Consumer Confidence Rose Higher than Expected in February

Written by: John Landers

The Conference Board reports that the Consumer Confidence Index rose more than predicted, after declining in January. Confidence among American consumers climbed from a revised 58.4 the previous month to 69.6 in February. The size of the increase was unexpected after uncertainty of the resolution of the “fiscal cliff” issues and Americans getting hit with 2% hike in payroll taxes when the two-year reduction ended.

The 76 economists who participated in the Bloomberg survey estimated that the index would reach a median of 62. Individual predictions ranged from 58 to 66.5.

The index actual registered its first improvement in four months and made its biggest gain over the last 15 months. For comparison, this key measurement of the economy’s health averaged 53.7 during the recession.

Housing recovery and job market

However, the recovery of the housing market seems to have helped temper the effects of additional taxes coming out of consumers’ pockets. Rising home prices make people feel better about their financial future.

Along with higher home prices, consumers have a better feeling about the job market.  According to Ryan Sweet, the senior economist for Moody’s Analytics, “we’re creating enough jobs to at least keep the unemployment rate stable.”

Bloomberg’s computations show that Moody’s Analytics has been the most accurate firm at predicting consumer confidence levels over the last 24 months.

Index details

The index reveals that the negativity consumers had about income expectations improved a little compared to January. The report describes the current state of consumer confidence as “cautiously optimistic” for both businesses and employment.

“Income expectations, which had turned rather negative last month, have improved modestly,” said Lynn Franco, Director of Economic Indicators at The Conference Board.

Business conditions measurements

One of the five questions the index measures concerns consumers’ current expectations for business conditions. Respondents’ optimism improved over January as reflected by the following numbers:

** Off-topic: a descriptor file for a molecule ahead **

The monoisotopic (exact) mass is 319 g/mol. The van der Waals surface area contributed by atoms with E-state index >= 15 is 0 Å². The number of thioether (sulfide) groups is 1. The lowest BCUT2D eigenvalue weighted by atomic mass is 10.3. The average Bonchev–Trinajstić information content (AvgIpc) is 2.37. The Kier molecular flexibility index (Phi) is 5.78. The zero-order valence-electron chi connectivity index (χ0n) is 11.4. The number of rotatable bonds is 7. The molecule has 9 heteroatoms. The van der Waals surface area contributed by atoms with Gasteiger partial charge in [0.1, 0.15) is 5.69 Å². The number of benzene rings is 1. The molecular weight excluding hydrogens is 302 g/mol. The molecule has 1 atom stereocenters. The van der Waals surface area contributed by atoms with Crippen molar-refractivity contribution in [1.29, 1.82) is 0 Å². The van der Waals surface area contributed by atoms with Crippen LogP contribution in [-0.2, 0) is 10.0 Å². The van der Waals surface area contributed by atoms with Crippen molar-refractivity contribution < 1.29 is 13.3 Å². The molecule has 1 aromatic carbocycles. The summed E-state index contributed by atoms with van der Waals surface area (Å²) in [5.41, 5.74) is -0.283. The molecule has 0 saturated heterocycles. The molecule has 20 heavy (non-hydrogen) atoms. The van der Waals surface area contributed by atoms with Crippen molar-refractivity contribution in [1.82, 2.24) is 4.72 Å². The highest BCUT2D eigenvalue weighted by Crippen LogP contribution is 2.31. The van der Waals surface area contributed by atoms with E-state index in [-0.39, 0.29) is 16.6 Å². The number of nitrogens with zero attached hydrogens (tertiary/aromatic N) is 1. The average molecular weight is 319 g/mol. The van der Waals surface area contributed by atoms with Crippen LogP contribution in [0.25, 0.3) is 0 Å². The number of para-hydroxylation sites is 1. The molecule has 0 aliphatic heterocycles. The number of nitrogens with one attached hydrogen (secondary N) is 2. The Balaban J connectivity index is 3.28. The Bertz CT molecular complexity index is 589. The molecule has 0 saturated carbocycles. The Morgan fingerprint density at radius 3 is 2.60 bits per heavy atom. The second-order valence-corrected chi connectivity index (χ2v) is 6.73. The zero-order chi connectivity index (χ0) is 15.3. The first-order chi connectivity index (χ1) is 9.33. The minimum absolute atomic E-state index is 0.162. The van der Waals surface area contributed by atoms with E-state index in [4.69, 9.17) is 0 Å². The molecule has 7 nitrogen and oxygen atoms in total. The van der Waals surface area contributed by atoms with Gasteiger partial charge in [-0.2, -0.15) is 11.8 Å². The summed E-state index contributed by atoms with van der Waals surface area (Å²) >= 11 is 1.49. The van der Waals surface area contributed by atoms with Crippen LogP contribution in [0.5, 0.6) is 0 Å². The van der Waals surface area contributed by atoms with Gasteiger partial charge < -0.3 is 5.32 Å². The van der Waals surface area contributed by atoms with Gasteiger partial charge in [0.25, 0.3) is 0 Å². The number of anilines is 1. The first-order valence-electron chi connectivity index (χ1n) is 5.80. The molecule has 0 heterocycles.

• Business conditions are  good – increased from 16.1% to 18.1%
  • Business conditions are bad – decreased from 28.4% to 27.8%
  • Jobs are plentiful  – increased from 8.5% to 10.5%
  • Jobs are hard to get – increased from 36.6% to 37.0%

People also exhibited more hopefulness about the short-term outlook for business conditions. The number of people who anticipate an improvement in the business climate over the next six months increased from 14.4% to 16.7%. The percentage of individuals who expect business conditions to degenerate fell from 20.4% to 16.5%.

Labor market conditions

Americans’ feeling about the labor market improved in February. The number of individuals who expect companies to hire more workers climbed from 14.4% to 16.7%. Individuals anticipating fewer jobs fell from 26.7% to 21.5%.

More respondents expect their incomes to increase. The measurement rose from 13.5% to 15.7%. Persons foreseeing a decrease in their personal income dropped from 23.3% to 19.6%.

About consumer confidence

Consumer spending makes up 70% of all domestic expenditures. Retailers, manufacturers, investors, policymakers, and others rely on this critical indicator to monitor the nation’s economic growth.

An increase in consumer confidence means that people generally feel good about their personal finances and will spend money. A decrease in the index indicates that households feel uncertain about their personal incomes and will likely decrease spending.


Consumer Confidence Rose Higher than Expected in...

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